This Sunday we will be blessing our pets. It is vitally important that we remember how connected we are to the wider creation.

Dear Members and Friends,

If you don’t know where you are, you probably don’t know who you are.

-Ralph Ellison, “Invisible Man”

We won’t save a place we don’t love; we won’t love a place we don’t know; and we can’t know a place we haven’t learned

-Baba Dioum, Senegalese environmentalist, 1968

Earth Day was last Sunday.  This Sunday we will be blessing our pets. It is vitally important that we remember how connected we are to the wider creation.  Yet the way we live our lives, much of the time, make it increasingly easy to forget this truth and lose our sense of connection and our sense of place.

The average U.S. adult devotes approximately ten hours a day to consuming media, spends 87 percent of their time indoors and passes another six percent of their time inside a vehicle.  That leaves just 7 percent of our time spent outdoors in a way that might begin to reconnect us with the created world around us!  It is a modern spiritual challenge to be truly present in our unique places.  It takes intentional effort to connect with our local human and ecological community.

This is important because God created all the earth and everything in it.  That is a core understanding of the biblical faith which both Jews and Christians hold important.  And God’s creation teems with God’s life-sustaining presence.  We do not believe that God created the world and then retired to a distant heavenly abode, leaving it to us to muddle through down here on our own.  Just as all plants and creatures depend on ecosystems, we as human beings depend on a community of human and non-human life for our survival and our identity.  We create meaning and feel belonging based on our surroundings.

Perhaps part of our struggle as human beings to take climate change seriously and to even debate the possibility of engaging in industrial practices and human practices that cause harm and damage to the earth around us is our disconnection from the natural world which has come from the evolution of our lives in such a way that we no longer “live” directly in the outside world.  Perhaps we have so insulated ourselves from the creation – with our air-conditioned environments with highly regulated temperature, protected from the rain and wind and storms; our lights which allow us to control our waking and sleeping hours beyond the movement of the sun; our protections from the bugs, wild beasts, and other creatures with which we share this planet – so that we have lost the sense of ourselves as integral parts of that natural world and our sense of place.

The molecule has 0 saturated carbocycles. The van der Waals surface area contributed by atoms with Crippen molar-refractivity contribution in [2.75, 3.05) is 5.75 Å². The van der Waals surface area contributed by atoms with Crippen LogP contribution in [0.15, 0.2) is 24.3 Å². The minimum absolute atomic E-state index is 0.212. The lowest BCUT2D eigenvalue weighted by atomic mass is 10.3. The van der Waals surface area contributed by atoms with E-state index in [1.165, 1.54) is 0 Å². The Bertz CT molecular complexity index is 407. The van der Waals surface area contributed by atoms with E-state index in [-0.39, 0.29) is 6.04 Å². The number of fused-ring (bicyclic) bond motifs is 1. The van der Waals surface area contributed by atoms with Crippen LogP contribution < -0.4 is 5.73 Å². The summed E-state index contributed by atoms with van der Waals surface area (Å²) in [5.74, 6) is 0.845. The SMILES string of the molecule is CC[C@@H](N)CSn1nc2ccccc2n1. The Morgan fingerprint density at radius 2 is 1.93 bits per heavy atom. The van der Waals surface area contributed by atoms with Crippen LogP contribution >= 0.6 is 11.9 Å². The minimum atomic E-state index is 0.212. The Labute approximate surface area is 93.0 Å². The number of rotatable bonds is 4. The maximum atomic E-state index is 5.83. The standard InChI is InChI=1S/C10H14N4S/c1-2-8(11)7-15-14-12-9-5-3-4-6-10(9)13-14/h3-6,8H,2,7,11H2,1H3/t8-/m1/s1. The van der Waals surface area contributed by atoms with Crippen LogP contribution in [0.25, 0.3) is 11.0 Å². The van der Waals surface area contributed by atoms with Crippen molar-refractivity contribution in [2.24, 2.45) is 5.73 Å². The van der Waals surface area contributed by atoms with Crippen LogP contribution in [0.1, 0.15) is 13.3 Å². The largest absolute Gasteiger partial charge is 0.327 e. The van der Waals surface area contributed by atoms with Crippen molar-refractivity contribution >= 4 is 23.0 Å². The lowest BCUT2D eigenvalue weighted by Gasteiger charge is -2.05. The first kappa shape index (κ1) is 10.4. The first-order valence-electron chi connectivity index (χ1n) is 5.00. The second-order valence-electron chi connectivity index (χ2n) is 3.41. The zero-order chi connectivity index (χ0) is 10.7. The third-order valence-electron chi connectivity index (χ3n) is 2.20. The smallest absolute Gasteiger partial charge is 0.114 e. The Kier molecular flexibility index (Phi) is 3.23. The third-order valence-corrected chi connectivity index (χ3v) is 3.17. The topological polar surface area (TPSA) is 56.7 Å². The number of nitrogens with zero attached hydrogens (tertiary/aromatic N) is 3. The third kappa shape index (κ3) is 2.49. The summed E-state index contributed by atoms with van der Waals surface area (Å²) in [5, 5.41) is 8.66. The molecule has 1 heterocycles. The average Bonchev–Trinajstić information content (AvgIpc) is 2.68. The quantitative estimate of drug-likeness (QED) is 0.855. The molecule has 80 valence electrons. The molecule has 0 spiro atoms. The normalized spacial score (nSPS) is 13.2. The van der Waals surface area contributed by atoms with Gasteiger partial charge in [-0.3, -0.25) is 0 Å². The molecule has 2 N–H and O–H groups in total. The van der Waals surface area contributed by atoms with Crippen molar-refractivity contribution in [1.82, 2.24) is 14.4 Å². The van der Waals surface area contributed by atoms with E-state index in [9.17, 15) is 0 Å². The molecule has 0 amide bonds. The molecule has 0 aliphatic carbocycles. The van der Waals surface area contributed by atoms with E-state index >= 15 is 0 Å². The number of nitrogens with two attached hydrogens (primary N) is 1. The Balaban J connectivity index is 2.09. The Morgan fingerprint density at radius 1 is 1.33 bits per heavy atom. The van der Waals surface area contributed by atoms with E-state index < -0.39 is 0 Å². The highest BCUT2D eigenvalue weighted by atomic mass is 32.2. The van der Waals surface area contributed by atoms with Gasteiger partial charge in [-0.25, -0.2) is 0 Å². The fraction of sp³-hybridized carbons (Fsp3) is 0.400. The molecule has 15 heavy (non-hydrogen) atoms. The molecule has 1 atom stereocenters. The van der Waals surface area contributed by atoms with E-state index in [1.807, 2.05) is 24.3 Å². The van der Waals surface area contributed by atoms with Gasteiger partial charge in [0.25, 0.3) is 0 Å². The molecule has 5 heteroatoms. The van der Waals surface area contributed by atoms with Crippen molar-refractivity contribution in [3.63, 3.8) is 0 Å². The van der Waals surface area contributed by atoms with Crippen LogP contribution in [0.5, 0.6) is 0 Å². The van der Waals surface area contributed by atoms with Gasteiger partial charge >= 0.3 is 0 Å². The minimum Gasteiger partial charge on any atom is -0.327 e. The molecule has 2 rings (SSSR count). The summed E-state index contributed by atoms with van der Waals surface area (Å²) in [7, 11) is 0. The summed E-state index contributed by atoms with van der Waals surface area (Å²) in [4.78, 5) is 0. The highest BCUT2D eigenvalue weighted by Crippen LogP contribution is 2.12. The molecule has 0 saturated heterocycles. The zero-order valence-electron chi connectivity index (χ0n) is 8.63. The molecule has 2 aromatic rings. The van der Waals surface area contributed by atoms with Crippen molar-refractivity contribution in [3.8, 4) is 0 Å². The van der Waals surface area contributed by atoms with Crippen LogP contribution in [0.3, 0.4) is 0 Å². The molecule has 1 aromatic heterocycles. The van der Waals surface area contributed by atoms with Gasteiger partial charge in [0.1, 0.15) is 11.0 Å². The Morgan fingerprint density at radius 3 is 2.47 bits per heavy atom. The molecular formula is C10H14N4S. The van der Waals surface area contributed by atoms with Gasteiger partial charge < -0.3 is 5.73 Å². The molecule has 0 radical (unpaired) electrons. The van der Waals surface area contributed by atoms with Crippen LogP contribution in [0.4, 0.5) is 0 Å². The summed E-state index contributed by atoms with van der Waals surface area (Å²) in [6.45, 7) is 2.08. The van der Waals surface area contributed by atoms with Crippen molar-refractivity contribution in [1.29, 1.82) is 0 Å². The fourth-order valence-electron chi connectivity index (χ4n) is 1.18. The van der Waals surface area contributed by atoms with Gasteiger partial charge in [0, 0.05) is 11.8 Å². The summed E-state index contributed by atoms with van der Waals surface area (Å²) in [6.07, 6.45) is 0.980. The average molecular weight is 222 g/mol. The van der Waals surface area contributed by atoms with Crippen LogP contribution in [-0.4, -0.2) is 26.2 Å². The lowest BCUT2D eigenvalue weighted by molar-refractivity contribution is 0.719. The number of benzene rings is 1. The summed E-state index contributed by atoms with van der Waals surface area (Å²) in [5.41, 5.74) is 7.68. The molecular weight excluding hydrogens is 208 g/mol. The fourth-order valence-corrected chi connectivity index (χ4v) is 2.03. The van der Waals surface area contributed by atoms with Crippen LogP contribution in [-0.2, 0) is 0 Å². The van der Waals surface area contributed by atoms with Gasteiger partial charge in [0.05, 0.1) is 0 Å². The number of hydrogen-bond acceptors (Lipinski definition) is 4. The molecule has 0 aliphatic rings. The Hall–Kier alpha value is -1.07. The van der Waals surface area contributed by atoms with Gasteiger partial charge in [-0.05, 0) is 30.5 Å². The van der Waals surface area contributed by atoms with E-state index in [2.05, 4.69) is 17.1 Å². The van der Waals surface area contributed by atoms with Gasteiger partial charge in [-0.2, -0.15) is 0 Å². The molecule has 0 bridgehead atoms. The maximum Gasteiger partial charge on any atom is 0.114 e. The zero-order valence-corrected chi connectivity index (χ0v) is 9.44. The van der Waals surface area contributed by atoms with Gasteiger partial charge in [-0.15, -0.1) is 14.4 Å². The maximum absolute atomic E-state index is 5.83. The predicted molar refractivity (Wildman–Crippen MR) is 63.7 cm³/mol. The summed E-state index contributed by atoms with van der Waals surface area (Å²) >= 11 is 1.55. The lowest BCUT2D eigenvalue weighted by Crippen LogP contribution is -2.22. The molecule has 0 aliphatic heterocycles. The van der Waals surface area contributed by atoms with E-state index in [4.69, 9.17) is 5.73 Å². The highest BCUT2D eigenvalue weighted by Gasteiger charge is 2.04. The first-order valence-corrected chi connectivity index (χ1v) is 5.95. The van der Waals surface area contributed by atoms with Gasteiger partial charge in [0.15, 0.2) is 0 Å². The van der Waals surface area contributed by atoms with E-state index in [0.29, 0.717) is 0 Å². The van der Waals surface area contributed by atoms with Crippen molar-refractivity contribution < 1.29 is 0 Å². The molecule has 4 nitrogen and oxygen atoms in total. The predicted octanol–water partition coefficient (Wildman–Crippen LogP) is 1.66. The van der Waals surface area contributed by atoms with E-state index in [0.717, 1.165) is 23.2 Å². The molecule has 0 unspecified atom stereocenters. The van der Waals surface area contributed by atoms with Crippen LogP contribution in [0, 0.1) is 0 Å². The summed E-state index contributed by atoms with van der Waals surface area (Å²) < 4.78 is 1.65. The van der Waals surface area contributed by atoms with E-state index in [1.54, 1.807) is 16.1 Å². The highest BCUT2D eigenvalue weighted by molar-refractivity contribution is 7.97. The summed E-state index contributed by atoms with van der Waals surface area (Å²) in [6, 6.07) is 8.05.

As Baba Dioum says, if we don’t know a place, we won’t love a place and we won’t save that place.  “Sense of place” is hard to define, yet we know what it is if we pause to reflect.  It is the place of our roots; it is our hometown; it is where we grew up; it is mi tierra; it is our homeland.  It begins as our primal landscape which develops as a first impression of a sense of place in our childhood.  The primal landscape is a child’s perception of the surrounding community.  It becomes part of a lifelong self-identity.  Adults that move away from their childhood home region often experience longing for their primal landscape – be it mountains, desert, forests, or vast meadows.  Our primal landscape endures into adulthood as a source of spiritual nourishment, nostalgia and comfort.

For Dianne and I this longing is tied to water.  Dianne grew up in Brooklyn, NY, with a view of the Hudson/East Rivers flowing under the Staten Island bridge and spending every summer on Breezy Point beach on Long Island.  I grew up in St. Louis, Missouri at the confluence of the mighty Missouri and Mississippi rivers.  As we thought of our ultimate retirement location Savannah, Georgia became a natural fit – sitting on the Savannah River and the South Carolina/Georgia Low Country marshlands and an easy 20 minute drive to Tybee Island beach on the Atlantic Ocean.  We both love the mountains, and deserts hold a powerful attraction for me, but mighty waters, rivers and oceans, are truly primal and core to our identities.  When we connect directly with these landscapes they evoke nostalgic images and bring comfort and spiritual nourishment to our souls.

I invite you to spend some time reconnecting not only with your pets as you bring them to worship with you for a blessing, but also with your primal landscape.  Take some reflection time to list elements that make up the place you most associate with “home.”  Include the built environment, culture, bodies of water, flora or fauna.  How do you fit into this home-place, and how does it influence your spirituality?

See you in church.

R. Steven Hudder
Pastor, Christ Congregational United Church of Christ
Palmetto Bay, Florida